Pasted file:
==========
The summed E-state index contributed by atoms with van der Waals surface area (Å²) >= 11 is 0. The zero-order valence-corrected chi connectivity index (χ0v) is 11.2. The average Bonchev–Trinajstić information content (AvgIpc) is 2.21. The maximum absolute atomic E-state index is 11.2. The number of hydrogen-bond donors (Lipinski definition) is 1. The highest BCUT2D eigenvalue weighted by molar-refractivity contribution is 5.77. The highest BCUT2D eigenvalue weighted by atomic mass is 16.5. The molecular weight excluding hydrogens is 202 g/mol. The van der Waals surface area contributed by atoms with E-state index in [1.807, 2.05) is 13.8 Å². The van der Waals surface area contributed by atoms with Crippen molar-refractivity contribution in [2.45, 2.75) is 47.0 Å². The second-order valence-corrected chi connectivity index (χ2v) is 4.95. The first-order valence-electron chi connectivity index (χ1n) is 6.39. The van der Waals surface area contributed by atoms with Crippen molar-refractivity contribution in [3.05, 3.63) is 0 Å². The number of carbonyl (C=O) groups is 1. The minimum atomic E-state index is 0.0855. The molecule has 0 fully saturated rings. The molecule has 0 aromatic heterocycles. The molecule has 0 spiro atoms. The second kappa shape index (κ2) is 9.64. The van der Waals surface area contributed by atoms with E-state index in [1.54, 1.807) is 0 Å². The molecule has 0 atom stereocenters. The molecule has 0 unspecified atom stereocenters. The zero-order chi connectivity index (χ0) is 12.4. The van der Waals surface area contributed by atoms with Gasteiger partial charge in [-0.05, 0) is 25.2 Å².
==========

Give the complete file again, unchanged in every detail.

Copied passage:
The summed E-state index contributed by atoms with van der Waals surface area (Å²) >= 11 is 0. The zero-order valence-corrected chi connectivity index (χ0v) is 11.2. The average Bonchev–Trinajstić information content (AvgIpc) is 2.21. The maximum absolute atomic E-state index is 11.2. The number of hydrogen-bond donors (Lipinski definition) is 1. The highest BCUT2D eigenvalue weighted by molar-refractivity contribution is 5.77. The highest BCUT2D eigenvalue weighted by atomic mass is 16.5. The molecular weight excluding hydrogens is 202 g/mol. The van der Waals surface area contributed by atoms with E-state index in [1.807, 2.05) is 13.8 Å². The van der Waals surface area contributed by atoms with Crippen molar-refractivity contribution in [2.45, 2.75) is 47.0 Å². The second-order valence-corrected chi connectivity index (χ2v) is 4.95. The first-order valence-electron chi connectivity index (χ1n) is 6.39. The van der Waals surface area contributed by atoms with Crippen molar-refractivity contribution in [3.05, 3.63) is 0 Å². The number of carbonyl (C=O) groups is 1. The minimum atomic E-state index is 0.0855. The molecule has 0 fully saturated rings. The molecule has 0 aromatic heterocycles. The molecule has 0 spiro atoms. The second kappa shape index (κ2) is 9.64. The van der Waals surface area contributed by atoms with E-state index in [1.54, 1.807) is 0 Å². The molecule has 0 atom stereocenters. The molecule has 0 unspecified atom stereocenters. The zero-order chi connectivity index (χ0) is 12.4. The van der Waals surface area contributed by atoms with Gasteiger partial charge in [-0.05, 0) is 25.2 Å².